On the Extensions tab validate that you have an entry similar to the following screenshot.

Adding the fragment to the extensions

If the entry in the plugin.xml is missing you can create it by clicking on the Add…​ button. Afterwards add a new extension for the org.eclipse.e4.workbench.model extension point. Once this has been created, use the a right mouse click to add a fragment to the extension.

The resulting plugin.xml file should look similar to the following code.

<?eclipse version="3.4"?>
<plugin>
   <extension
         id="modelContribution"
         point="org.eclipse.e4.workbench.model">
      <fragment
            uri="fragment.e4xmi">
      </fragment>
   </extension>
</plugin>

6.6. Adding model elements

Open the fragment.e4xmi file in its editor. Select the Model Fragments node and press the Add…​ button.

Use xpath:/ as extended element id and descriptors as Feature name.

Adding a part descriptor 1

Now use the right mouse menu to add a part descriptor.

Adding a part descriptor 2

Switch to the Supplementary tab and add the following tag:

  • View

Adding a part descriptor 2

The View tag ensures that the Eclipse IDE accepts this part descriptor as valid view, if you use this plug-in in the Eclipse IDE. For pure e4 RCP applications this flag is not needed.

TheDo not forget to press the Add button, after you entered the text.

6.7. Update product

Add the new plug-ins to your feature and start via the product file. Ensure that your part descriptor is present, for example, via the model spy.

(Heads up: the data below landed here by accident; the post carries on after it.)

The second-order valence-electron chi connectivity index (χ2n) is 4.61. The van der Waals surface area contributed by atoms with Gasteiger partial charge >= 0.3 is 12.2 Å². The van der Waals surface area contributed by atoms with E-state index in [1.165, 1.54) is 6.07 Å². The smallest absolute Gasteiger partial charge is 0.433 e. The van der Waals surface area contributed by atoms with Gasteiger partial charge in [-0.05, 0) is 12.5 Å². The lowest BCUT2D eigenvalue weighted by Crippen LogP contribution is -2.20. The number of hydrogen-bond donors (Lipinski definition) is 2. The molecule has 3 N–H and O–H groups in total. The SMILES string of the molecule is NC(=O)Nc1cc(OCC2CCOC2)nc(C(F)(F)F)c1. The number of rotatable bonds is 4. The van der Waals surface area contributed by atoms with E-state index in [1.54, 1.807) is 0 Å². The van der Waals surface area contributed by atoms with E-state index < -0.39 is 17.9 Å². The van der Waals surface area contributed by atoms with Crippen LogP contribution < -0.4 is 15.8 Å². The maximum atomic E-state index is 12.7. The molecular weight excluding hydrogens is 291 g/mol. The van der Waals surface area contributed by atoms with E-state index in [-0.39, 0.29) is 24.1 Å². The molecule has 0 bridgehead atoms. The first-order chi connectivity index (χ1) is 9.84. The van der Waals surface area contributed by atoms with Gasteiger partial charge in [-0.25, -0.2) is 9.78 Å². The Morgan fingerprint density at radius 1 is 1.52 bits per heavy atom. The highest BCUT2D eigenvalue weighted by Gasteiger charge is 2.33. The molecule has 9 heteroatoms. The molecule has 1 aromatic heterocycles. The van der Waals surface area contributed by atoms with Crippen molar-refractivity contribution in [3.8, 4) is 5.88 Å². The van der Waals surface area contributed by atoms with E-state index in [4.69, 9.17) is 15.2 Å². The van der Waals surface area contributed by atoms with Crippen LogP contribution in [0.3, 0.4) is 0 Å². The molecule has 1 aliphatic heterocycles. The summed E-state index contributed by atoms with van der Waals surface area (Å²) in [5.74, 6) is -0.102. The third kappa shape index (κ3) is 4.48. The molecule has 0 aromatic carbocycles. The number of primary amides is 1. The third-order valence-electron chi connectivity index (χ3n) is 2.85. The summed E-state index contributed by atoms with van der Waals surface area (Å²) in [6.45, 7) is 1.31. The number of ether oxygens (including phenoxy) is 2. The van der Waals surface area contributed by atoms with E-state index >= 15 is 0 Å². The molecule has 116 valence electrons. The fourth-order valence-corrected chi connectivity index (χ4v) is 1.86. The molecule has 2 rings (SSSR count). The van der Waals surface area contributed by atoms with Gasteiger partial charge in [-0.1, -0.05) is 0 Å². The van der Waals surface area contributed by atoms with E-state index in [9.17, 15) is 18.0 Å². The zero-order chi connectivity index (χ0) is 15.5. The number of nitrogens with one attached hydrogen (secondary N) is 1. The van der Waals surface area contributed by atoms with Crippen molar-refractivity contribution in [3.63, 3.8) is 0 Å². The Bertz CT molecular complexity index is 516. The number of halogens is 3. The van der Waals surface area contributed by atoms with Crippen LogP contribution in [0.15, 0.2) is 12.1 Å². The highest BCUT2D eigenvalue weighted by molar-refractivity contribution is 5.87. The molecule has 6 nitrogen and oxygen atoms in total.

The pluig-in can be used to extend a pure e4 RCP application or the Eclipse IDE. In the Eclipse IDE you can open the additional part via Window ▸ Show View ▸ Other…​ dialog.

7. Exercise: Implementing a model processor

In this exercise you replace an existing menu entry with another menu entry.

7.1. Enter the dependencies

Continue to use the com.example.e4.rcp.todo.contribute plug-in for this exercise.

In the MANIFEST.MF, add the following plug-ins as dependencies to your contribute plug-in.

  • org.eclipse.e4.ui.services

  • org.eclipse.e4.core.contexts

  • org.eclipse.e4.ui.model.workbench

7.2. Create the Java classes

Create the following dialog and handler classes.

package com.example.e4.rcp.todo.contribute.dialogs;

import javax.inject.Inject;
import javax.inject.Named;

import org.eclipse.e4.ui.services.IServiceConstants;
import org.eclipse.jface.dialogs.Dialog;
import org.eclipse.swt.SWT;
import org.eclipse.swt.widgets.Composite;
import org.eclipse.swt.widgets.Control;
import org.eclipse.swt.widgets.Label;
import org.eclipse.swt.widgets.Shell;

public class ExitDialog extends Dialog {
    @Inject
    public ExitDialog(@Named(IServiceConstants.
            ACTIVE_SHELL) Shell shell) {
        super(shell);
    }

    @Override
    protected Control createDialogArea(Composite parent) {
        Label label = new Label(parent, SWT.NONE);
        label.setText("Closing this application may result in data loss. "
                + "Are you sure you want that?");
        return parent;
    }

}
package com.example.e4.rcp.todo.contribute.handlers;

import org.eclipse.e4.core.contexts.ContextInjectionFactory;
import org.eclipse.e4.core.contexts.IEclipseContext;
import org.eclipse.e4.core.di.annotations.Execute;
import org.eclipse.e4.ui.workbench.IWorkbench;
import org.eclipse.jface.window.Window;

import com.example.e4.rcp.todo.contribute.dialogs.ExitDialog;

public class ExitHandlerWithCheck {
    @Execute
    public void execute(IEclipseContext context, IWorkbench workbench) {
        ExitDialog dialog = ContextInjectionFactory.
                make(ExitDialog.class, context);